(b. 1483, Urbino, d. 1520, Roma)

Portrait of Agnolo Doni

Oil on wood, 63 x 45 cm
Galleria Palatina (Palazzo Pitti), Florence

This is the companion piece of the portrait of Maddalena Doni.

The merchant Agnolo Doni married Maddalena Strozzi in 1503, but Raphael's portraits were probably executed in 1506, the period in which the painter studied the art of Leonardo most closely. The composition of the portraits resembles that of the Mona Lisa: the figures are presented in the same way in respect to the picture plane, and their hands, like those of the Mona Lisa, are placed on top of one another. But the low horizon of the landscape background permits a careful assessment of the human figure by providing a uniform light which defines surfaces and volumes. This relationship between landscape and figure presents a clear contrast to the striking settings of Leonardo, which communicate the threatening presence of nature.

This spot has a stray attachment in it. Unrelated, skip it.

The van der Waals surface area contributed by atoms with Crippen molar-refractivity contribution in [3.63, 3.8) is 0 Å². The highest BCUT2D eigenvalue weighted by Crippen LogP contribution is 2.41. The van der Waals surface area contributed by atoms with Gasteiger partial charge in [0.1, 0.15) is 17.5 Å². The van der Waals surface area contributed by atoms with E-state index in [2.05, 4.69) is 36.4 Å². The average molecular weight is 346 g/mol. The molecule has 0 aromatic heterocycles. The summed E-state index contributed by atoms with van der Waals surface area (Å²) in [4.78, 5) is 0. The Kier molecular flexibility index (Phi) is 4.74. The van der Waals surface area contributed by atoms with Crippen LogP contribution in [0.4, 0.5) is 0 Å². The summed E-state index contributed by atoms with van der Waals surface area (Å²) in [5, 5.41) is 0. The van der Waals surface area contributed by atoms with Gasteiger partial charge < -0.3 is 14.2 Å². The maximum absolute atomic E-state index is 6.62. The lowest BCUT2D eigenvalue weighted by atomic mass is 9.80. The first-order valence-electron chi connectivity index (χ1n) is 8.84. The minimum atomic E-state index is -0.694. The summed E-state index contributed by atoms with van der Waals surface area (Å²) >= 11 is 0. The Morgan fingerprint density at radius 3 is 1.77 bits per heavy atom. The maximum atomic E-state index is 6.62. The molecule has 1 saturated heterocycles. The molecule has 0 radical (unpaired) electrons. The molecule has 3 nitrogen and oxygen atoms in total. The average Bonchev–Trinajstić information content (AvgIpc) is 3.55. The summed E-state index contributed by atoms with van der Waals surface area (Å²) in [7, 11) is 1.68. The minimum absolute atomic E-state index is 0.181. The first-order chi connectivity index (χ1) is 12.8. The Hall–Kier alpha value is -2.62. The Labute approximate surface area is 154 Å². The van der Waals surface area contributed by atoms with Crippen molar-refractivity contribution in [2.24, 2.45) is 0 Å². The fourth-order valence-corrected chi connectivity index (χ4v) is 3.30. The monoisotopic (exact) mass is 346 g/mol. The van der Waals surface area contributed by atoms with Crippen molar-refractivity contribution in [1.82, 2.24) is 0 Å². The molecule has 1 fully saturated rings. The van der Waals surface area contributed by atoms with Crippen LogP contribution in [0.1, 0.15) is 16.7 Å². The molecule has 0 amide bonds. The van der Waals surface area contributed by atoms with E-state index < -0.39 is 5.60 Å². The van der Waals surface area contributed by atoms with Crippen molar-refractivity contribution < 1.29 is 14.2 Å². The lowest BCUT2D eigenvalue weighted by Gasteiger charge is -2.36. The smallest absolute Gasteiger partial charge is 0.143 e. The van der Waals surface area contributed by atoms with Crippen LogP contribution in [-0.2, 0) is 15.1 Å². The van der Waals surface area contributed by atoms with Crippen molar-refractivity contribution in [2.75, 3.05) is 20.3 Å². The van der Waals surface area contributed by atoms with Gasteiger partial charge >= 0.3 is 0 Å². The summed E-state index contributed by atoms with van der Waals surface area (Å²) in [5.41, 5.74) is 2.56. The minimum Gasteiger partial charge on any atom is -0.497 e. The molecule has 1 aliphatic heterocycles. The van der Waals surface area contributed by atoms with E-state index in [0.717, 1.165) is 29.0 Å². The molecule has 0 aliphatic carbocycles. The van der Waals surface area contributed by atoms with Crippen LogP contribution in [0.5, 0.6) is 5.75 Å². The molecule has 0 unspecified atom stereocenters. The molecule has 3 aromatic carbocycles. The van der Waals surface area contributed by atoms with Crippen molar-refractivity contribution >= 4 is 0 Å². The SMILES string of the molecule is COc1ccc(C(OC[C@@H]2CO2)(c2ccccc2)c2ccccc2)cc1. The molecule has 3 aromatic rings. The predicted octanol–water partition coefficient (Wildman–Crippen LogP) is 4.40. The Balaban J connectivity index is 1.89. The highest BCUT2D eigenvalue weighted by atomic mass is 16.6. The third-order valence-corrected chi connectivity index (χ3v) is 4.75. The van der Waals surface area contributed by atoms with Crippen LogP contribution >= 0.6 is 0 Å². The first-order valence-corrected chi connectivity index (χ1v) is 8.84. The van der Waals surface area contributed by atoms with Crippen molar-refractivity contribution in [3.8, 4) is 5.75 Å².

But the most notable characteristic that distinguishes these portraits from those of Leonardo is the overall sense of serenity which even the close attention to the materials of clothes and jewels (which draw one's attention to the couple's wealth) is unable to attenuate. Every element - even those of secondary importance - works together to create a precise balance.

These works, linked not only by the kinship of the subjects, but also by their evident stylistic homogeneity, mark the beginning of Raphael's artistic maturity.

The two portraits, which Vasari mentions, were originally in a hinged frame so that they could be opened and closed like a book. In a portrait diptych like this, a form very popular in the Renaissance, the man's portrait was usually on the left, the more important side heraldically.